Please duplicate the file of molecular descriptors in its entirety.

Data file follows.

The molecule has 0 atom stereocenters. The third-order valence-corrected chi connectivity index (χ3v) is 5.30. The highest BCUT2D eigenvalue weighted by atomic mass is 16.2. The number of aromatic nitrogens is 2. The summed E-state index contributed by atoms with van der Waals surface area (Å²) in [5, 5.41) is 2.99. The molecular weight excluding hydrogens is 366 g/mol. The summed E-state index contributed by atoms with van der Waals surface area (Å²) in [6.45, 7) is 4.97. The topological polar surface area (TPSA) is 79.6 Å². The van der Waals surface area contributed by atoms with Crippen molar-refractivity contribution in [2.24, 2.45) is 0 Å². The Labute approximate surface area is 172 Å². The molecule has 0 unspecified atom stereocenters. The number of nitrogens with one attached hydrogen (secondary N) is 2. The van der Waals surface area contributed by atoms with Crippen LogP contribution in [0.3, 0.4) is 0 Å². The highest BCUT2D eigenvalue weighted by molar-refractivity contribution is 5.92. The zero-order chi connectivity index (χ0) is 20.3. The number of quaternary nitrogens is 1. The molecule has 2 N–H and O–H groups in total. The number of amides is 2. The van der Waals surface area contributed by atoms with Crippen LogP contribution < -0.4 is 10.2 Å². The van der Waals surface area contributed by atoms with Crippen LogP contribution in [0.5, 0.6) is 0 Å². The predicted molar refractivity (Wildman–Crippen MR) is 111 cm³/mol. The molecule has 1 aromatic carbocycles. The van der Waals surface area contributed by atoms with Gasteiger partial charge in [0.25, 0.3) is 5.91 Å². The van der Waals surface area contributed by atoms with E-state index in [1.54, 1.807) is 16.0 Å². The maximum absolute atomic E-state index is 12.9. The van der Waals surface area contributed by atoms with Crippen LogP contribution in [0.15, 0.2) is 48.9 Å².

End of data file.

The molecule has 0 atom stereocenters. The third-order valence-corrected chi connectivity index (χ3v) is 5.30. The highest BCUT2D eigenvalue weighted by atomic mass is 16.2. The number of aromatic nitrogens is 2. The summed E-state index contributed by atoms with van der Waals surface area (Å²) in [5, 5.41) is 2.99. The molecular weight excluding hydrogens is 366 g/mol. The summed E-state index contributed by atoms with van der Waals surface area (Å²) in [6.45, 7) is 4.97. The topological polar surface area (TPSA) is 79.6 Å². The van der Waals surface area contributed by atoms with Crippen molar-refractivity contribution in [2.24, 2.45) is 0 Å². The Labute approximate surface area is 172 Å². The molecule has 0 unspecified atom stereocenters. The number of nitrogens with one attached hydrogen (secondary N) is 2. The van der Waals surface area contributed by atoms with Crippen LogP contribution in [0.3, 0.4) is 0 Å². The highest BCUT2D eigenvalue weighted by molar-refractivity contribution is 5.92. The zero-order chi connectivity index (χ0) is 20.3. The number of quaternary nitrogens is 1. The molecule has 2 N–H and O–H groups in total. The number of amides is 2. The van der Waals surface area contributed by atoms with Crippen LogP contribution < -0.4 is 10.2 Å². The van der Waals surface area contributed by atoms with Crippen LogP contribution in [0.5, 0.6) is 0 Å². The predicted molar refractivity (Wildman–Crippen MR) is 111 cm³/mol. The molecule has 1 aromatic carbocycles. The van der Waals surface area contributed by atoms with Gasteiger partial charge in [0.25, 0.3) is 5.91 Å². The van der Waals surface area contributed by atoms with E-state index in [1.54, 1.807) is 16.0 Å². The maximum absolute atomic E-state index is 12.9. The van der Waals surface area contributed by atoms with Crippen LogP contribution in [0.15, 0.2) is 48.9 Å².